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California may backtrack on coffee cancer warning labels

California may backtrack on coffee cancer warning labels
Adam Lange pours water while making coffee at a Philz Coffee shop in San Francisco. A judge ruled last March that coffee companies had to warn customers of a potentially carcinogenic chemical. (Jeff Chiu / Associated Press)

California’s experiment with providing cancer warnings on coffee may be coming to an end.

The state agency in charge of regulating harmful chemicals in food and other products recently stated that coffee poses no significant risk of cancer. The Office of Environmental Health Hazard Assessment (OEHHA) has proposed updating California regulations accordingly following a public hearing in Sacramento on Thursday.

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The move would constitute a reversal of a court ruling this spring that required coffee companies to use labels warning customers of the presence of the chemical acrylamide. In practice, this would mean coffee companies would no longer have to provide any warnings.

Acrylamide is created when roasting coffee, and it’s a known carcinogen to the state of California. It is one of the more than 850 potentially harmful chemicals listed under Proposition 65, which requires businesses with 10 or more employees to provide warnings when they knowingly or intentionally cause unsafe exposure to any of the listed substances.

In a March ruling, Los Angeles County Superior Court Judge Elihu M. Berle found that the coffee companies involved in the case had failed to prove that the level of acrylamide in coffee was not a significant risk. Berle ruled that companies would have to include a warning of some kind to alert customers to the potential implications of being exposed to the substance.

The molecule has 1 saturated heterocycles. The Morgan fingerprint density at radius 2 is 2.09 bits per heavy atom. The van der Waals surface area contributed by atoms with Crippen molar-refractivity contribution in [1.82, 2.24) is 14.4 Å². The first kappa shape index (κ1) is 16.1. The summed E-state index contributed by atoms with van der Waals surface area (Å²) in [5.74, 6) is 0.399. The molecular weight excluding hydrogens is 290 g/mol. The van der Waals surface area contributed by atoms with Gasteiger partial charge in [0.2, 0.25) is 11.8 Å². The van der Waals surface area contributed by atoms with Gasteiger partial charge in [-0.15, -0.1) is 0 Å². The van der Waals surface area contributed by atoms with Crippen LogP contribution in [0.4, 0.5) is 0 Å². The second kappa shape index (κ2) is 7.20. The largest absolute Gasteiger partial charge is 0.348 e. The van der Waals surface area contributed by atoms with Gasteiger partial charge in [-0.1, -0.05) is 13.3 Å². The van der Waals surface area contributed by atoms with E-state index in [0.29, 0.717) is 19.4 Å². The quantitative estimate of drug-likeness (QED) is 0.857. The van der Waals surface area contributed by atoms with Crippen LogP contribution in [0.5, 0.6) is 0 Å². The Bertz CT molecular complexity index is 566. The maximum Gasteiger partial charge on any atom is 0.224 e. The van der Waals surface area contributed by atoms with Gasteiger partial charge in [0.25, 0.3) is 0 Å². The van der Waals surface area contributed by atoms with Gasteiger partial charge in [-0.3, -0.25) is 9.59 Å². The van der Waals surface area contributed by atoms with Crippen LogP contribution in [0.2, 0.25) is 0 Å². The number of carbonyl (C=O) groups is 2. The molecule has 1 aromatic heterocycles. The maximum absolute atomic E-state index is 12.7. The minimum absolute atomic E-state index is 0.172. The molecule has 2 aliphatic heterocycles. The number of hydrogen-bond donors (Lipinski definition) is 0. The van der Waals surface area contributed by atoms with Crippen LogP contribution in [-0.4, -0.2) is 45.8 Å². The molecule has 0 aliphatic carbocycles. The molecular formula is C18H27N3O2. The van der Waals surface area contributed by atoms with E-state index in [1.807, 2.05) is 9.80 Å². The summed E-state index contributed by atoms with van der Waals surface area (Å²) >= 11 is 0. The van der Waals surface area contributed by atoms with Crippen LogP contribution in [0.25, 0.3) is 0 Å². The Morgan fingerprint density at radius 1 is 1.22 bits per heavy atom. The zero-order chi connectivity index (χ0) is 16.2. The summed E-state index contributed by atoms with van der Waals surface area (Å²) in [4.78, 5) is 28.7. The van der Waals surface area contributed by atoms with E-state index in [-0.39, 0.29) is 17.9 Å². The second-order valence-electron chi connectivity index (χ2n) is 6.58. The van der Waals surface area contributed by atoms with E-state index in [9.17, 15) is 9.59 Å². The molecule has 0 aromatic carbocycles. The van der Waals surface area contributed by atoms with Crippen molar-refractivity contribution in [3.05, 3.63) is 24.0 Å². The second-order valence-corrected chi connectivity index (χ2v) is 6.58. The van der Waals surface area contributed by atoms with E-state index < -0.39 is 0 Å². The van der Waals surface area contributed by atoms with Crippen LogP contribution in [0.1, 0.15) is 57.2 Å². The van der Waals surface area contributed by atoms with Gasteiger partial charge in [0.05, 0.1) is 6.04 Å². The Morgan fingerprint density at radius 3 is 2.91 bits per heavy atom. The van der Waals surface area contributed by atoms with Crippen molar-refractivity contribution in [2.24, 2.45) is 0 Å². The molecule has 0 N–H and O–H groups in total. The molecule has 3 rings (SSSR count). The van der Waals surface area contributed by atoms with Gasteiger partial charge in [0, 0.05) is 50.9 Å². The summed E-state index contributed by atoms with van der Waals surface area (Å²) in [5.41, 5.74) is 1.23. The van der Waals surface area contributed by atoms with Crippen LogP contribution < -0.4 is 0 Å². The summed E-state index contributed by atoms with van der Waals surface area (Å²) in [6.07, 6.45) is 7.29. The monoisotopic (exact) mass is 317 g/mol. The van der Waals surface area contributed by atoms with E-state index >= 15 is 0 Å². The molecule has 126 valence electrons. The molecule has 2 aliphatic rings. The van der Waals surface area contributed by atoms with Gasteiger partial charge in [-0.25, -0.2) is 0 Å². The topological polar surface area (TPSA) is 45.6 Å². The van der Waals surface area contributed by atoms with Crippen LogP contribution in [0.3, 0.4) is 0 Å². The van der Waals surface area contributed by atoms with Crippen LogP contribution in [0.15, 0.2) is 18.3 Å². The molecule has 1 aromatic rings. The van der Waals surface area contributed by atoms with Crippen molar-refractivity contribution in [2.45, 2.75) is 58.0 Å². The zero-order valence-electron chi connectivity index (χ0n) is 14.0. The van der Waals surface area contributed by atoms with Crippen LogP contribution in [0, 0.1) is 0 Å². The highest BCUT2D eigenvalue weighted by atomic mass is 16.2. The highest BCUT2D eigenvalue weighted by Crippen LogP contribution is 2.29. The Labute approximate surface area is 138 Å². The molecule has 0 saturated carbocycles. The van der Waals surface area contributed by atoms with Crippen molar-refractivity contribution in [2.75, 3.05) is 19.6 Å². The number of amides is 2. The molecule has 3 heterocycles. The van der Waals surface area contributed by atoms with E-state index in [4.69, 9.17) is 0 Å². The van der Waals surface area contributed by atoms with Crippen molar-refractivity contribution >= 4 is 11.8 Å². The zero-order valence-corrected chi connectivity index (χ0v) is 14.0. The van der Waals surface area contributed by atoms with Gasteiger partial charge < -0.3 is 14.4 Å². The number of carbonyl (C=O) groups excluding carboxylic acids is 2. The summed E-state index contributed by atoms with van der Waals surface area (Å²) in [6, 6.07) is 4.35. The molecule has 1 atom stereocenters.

Although acrylamide is released in the preparation of several food products that require processing at high temperatures, the new OEHHA rule would apply only to coffee, said Sam Delson, the OEHHA spokesman. “Any precedent in this would be limited,” he said.

The National Coffee Assn. declined to comment.

A posted warning sign at a Starbucks coffee shop in Los Angeles.
A posted warning sign at a Starbucks coffee shop in Los Angeles. (Richard Vogel / AP)

There have been 280 cases brought under Proposition 65 against foods for containing trace amounts of acrylamide, according to data from the California attorney general's office.

In 2007, the attorney general's office, then headed by Gov. Jerry Brown, reached settlements against fast-food chains KFC, Wendy's, and Burger King in which the companies agreed to post Prop 65 warnings on some products found to contain acrylamide, according to court records. Brown also reached multimillion-dollar settlements with Heinz, Kettle Foods, Frito-Lay, Lance Inc. and Procter & Gamble over potato chips, with the companies agreeing to reduce acrylamide levels or to cease marketing the products, according to the attorney general's office.

The coffee-specific move by OEHHA follows an evaluation by the Europe-based International Agency for Research on Cancer, part of the World Health Organization, which could not conclusively state whether coffee is carcinogenic. The American Institute for Cancer Research found that drinking coffee may, on the contrary, reduce risk for endometrial and liver cancer.

But the state of California has been doing its research, too. “Coffee is an extremely well-studied mixture of many chemicals,” Delson said. “It’s the first time we’ve ruled on a complex mixture.”

Delson said he expects the Thursday hearing to be well-attended. Parties involved on both sides of the case have requested extra time to speak, he said.

It is not clear what effect the proposed changes might have on already settled cases involving coffee and acrylamide. Several parties were removed from the case before it went to trial, according to the state attorney general’s office.

Last year, 7-Eleven settled by agreeing to post warning signs at its California franchises, and paying $900,000 in penalties and costs. A smaller coffee roaster, Santa Barbara Roasting Co., also settled, for $2,500.

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